By saying so, he meant, teaching kids about what happened several thousand years ago that gave birth to something we are using now is trivial. Because any question about what happened in the past can be answered by the internet, and so, it is the schools that need to figure out if such insignificant information should be crammed up or not!

Further Professor discusses the Self-Organised-Learning-Environment (SOLE) method, where it is possible to move the education system beyond the bounds of a classroom. It simply means to let groups of kids evaluate their technique when asked an interesting question which would lead them to the answer. This can very well be also done in these isolating times, let virtual worlds take over, and use technology so children could learn from teachers, each other, as well as the internet.

He talks about how he discerns in his study that learning gets self-organised through the ability of learners to come together and learn via Communication, Collaboration and eventually Spontaneous order. He is able to get this going in a classroom but is still finding a way to introduce this where the learners are isolated. He estimates, this is perhaps plausible when technology is more efficient than what we have now.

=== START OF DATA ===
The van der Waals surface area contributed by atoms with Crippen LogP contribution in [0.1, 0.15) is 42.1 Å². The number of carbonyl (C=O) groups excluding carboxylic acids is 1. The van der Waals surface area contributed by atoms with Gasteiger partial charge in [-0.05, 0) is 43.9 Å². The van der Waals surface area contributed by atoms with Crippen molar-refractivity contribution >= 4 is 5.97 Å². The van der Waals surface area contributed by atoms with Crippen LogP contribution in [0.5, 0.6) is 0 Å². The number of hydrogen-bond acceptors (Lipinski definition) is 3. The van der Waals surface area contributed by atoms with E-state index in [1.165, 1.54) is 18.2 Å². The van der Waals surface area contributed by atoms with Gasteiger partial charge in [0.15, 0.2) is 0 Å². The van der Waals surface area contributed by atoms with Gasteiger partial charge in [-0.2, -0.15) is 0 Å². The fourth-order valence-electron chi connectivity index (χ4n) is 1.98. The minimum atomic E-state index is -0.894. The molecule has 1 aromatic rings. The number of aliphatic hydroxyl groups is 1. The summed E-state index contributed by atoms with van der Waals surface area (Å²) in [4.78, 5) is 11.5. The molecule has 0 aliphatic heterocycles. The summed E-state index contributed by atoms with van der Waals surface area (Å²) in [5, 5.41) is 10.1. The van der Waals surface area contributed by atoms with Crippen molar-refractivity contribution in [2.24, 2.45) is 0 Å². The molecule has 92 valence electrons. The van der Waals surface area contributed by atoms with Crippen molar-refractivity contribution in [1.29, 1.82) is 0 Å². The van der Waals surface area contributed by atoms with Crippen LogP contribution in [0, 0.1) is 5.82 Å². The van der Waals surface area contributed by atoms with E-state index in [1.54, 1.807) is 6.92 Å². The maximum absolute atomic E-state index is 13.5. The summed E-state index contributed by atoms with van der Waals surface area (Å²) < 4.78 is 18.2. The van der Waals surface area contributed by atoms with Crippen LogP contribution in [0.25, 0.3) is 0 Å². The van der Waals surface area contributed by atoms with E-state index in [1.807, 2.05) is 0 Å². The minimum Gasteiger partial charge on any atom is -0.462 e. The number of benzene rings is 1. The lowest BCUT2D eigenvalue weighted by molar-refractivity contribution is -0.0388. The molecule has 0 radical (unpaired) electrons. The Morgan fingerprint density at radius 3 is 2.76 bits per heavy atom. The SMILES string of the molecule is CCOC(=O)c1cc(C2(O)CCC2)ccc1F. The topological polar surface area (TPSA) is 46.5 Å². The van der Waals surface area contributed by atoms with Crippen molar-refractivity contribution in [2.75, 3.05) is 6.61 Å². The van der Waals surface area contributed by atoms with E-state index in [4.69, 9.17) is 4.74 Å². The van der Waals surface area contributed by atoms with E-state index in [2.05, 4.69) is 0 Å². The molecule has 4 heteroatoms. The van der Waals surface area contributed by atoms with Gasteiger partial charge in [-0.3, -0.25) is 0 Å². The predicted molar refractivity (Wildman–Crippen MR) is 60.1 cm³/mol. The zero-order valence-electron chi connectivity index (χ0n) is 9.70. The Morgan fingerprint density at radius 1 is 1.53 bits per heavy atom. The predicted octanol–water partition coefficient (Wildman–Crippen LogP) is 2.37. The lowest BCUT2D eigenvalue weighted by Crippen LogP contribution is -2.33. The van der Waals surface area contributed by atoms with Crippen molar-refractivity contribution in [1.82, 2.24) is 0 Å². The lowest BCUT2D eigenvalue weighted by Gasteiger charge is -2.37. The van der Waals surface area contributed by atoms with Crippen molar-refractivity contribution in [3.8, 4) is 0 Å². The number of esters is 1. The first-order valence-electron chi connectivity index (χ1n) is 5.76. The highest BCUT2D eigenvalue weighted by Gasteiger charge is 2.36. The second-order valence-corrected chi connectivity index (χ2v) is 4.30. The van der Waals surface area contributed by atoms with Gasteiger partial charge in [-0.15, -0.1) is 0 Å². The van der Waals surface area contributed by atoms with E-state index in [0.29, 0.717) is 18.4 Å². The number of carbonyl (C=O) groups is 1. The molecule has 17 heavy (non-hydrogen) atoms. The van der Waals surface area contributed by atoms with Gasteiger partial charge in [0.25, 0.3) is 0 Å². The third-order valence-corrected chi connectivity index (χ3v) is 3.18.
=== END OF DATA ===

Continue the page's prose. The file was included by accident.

He then asks a very prudent question to the 1000+ educators who joined our Live session - “Can we get to a point where we would not care anymore if there was a physical classroom present or not? We would rather be okay with the evolution of learning into e-learning. Can we simply move on to something new rather than find ways to go back?”

Also, here he urges to take caution - “Do not try to drive an aeroplane on the highways when all the cars are gone from the world. The aeroplanes are meant to be flown and not driven.” He explains how he has seen educators giving e-learning half an approach but eventually trying to recreate a classroom that defeats the point. “There is no need for us to teach the 21st-century generation with 18th-century methods.”

Professor Mitra later goes on to take questions from the audience listening to him Live. Excerpts below:

Q: What innovative ideas do you have to teach college students during the current situation?